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Der Transport von Wärme, Wasser und Salz in der Arktischen Ozean = The transport of heat, mass and salt into the Artic Ocean
Cisewski, B. (2001). Der Transport von Wärme, Wasser und Salz in der Arktischen Ozean = The transport of heat, mass and salt into the Artic Ocean. Ber. Polarforsch. Meeresforsch. 378: 1-184
In: Berichte zur Polar- und Meeresforschung = Reports on Polar and Marine Research. Alfred-Wegener-Institut für Polar- und Meeresforschung: Bremerhaven. ISSN 1618-3193, more
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  • Cisewski, B.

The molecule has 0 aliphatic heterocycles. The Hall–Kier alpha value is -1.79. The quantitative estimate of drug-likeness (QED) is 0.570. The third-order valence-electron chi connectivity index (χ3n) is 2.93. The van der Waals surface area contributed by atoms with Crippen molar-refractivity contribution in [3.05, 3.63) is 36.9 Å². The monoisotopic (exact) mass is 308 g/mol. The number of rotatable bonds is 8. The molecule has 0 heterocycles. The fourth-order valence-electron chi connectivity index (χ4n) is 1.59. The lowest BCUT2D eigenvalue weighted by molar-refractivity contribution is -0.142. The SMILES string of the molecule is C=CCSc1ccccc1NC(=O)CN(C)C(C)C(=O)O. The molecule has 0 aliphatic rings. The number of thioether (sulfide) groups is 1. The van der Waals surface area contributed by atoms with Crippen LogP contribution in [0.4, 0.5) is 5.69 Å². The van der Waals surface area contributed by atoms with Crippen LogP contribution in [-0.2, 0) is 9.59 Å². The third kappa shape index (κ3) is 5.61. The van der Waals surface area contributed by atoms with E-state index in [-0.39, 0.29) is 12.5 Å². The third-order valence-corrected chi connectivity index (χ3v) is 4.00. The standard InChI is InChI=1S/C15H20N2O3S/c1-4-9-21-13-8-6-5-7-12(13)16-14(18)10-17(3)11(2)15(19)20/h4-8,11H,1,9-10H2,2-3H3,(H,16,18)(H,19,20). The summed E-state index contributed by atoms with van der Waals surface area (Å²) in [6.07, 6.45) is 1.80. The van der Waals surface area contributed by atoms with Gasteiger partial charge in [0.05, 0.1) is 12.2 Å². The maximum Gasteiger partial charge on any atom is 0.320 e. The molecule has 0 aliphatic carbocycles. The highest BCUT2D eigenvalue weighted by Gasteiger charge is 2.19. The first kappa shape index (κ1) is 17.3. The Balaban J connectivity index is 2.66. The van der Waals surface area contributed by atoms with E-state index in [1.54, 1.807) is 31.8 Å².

Most of the exchange of water, salt and heat between the Arctic Mediterranean and the world's oceans occurs through the Framstrait and the Greenland Sea. Our present knowledge on the respective northward and southward water mass transports is essentially based on current meter moorings, geostrophic calculations from hydrographic measurements and a variety of drifters. In order to explore the spatial velocity structure - horizontally on scales of eddies larger than 10 to 20 km and vertically in the order of 10 m - we have used a ship-mounted ADCP on several expeditions of RV Polarstem since 1990 to investigate the velocity field within the uppermost 400 m. These measurements provide "snap-shots" of the velocity field on scales not resolved by moorings, and they also serve as reference for the conversion of geostrophic into absolute velocities. Furthermore, in combination with water mass analyses it was possible to calculate the individual transports of the characteristic water masses for the whole water column in addition to the total transport in the area. The combination of high resolution hydrographic and velocity measurements at identical grid points allows to avoid the interpolation problems involved in the evaluation of mooring measurements. The mean circulation of the Greenland Sea is dominated by a large cyclonic and predominantly barotropic gyre. The calculated absolute velocities across the 75°N standard section question the existence of Koltermann's (1991) postulated deep anticyclonic gyre. At 75°N the East Greenland Current (EGC) is identified over a distance of 140 km as a narrow jet which carries ice and polar water to the South. The total volume transport calculated for the region of the EGC is comparable with results of moored current meters and ranges between 12 and 29 Sv (Fahrbach et al., 1995 and Woodgate et al., 1999). In contrast to the EGC the Westspitsbergen Current (WSC) carries Atlantic Water (AW) to the North and exhibits a much larger mesoscale variability. The velocity field in the WSC is characterized by variable meanders and mesoscale eddies with typical horizontal dimensions of 50 km, whereas jet-like structures dominate in the EGC. Since the AW provides the major contributions to the meridional heat transport five realizations of the 75°N standard section were used to investigate its interannual variability. During the summers 1990 - 1998 the AW transports ranged between 2 and 7 Sv. The total heat transport across 75°N is estimated as 52 TW in September 1997 and 42 TW in September 1998. The total salt transport ranges between 5.2 and 5.6 . 106 kg S-¹. Finally, based upon five hydrographic sections taken between 70°N - 82°N and 25°W - 25°E during August/September 1997 a circulation and transport scheme for the principle water masses is constructed and compared to the results of Mauritzen's inverse box model (Mauritzen, 1994). Both transport schemes are in good agreement. Between 75°N and 79°40'N the mean temperature of the AW decreases by 0.8°C while its density increases. The observed AW cooling is caused by a strong heat loss to the atmosphere of about 130 W m-².

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